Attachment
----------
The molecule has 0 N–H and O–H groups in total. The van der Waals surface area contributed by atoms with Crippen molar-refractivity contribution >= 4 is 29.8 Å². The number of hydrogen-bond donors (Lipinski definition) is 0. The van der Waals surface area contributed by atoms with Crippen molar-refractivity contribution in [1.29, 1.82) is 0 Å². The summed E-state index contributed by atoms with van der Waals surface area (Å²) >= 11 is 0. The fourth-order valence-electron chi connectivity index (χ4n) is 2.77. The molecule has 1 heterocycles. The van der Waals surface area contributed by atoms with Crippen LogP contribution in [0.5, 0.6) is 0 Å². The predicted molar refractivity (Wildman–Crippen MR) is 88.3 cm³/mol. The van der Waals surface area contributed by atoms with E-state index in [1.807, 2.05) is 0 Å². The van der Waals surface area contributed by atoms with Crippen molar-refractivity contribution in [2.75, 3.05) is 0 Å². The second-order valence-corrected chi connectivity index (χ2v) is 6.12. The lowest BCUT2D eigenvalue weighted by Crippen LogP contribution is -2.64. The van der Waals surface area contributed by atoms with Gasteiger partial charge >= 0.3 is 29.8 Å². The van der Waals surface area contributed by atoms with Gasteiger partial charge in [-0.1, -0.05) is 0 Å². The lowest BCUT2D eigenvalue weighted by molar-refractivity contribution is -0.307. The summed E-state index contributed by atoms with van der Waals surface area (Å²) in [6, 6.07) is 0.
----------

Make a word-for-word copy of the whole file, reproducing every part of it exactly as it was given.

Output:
The molecule has 0 N–H and O–H groups in total. The van der Waals surface area contributed by atoms with Crippen molar-refractivity contribution >= 4 is 29.8 Å². The number of hydrogen-bond donors (Lipinski definition) is 0. The van der Waals surface area contributed by atoms with Crippen molar-refractivity contribution in [1.29, 1.82) is 0 Å². The summed E-state index contributed by atoms with van der Waals surface area (Å²) >= 11 is 0. The fourth-order valence-electron chi connectivity index (χ4n) is 2.77. The molecule has 1 heterocycles. The van der Waals surface area contributed by atoms with Crippen LogP contribution in [0.5, 0.6) is 0 Å². The predicted molar refractivity (Wildman–Crippen MR) is 88.3 cm³/mol. The van der Waals surface area contributed by atoms with E-state index in [1.807, 2.05) is 0 Å². The van der Waals surface area contributed by atoms with Crippen molar-refractivity contribution in [2.75, 3.05) is 0 Å². The second-order valence-corrected chi connectivity index (χ2v) is 6.12. The lowest BCUT2D eigenvalue weighted by Crippen LogP contribution is -2.64. The van der Waals surface area contributed by atoms with Gasteiger partial charge >= 0.3 is 29.8 Å². The van der Waals surface area contributed by atoms with Gasteiger partial charge in [-0.1, -0.05) is 0 Å². The lowest BCUT2D eigenvalue weighted by molar-refractivity contribution is -0.307. The summed E-state index contributed by atoms with van der Waals surface area (Å²) in [6, 6.07) is 0.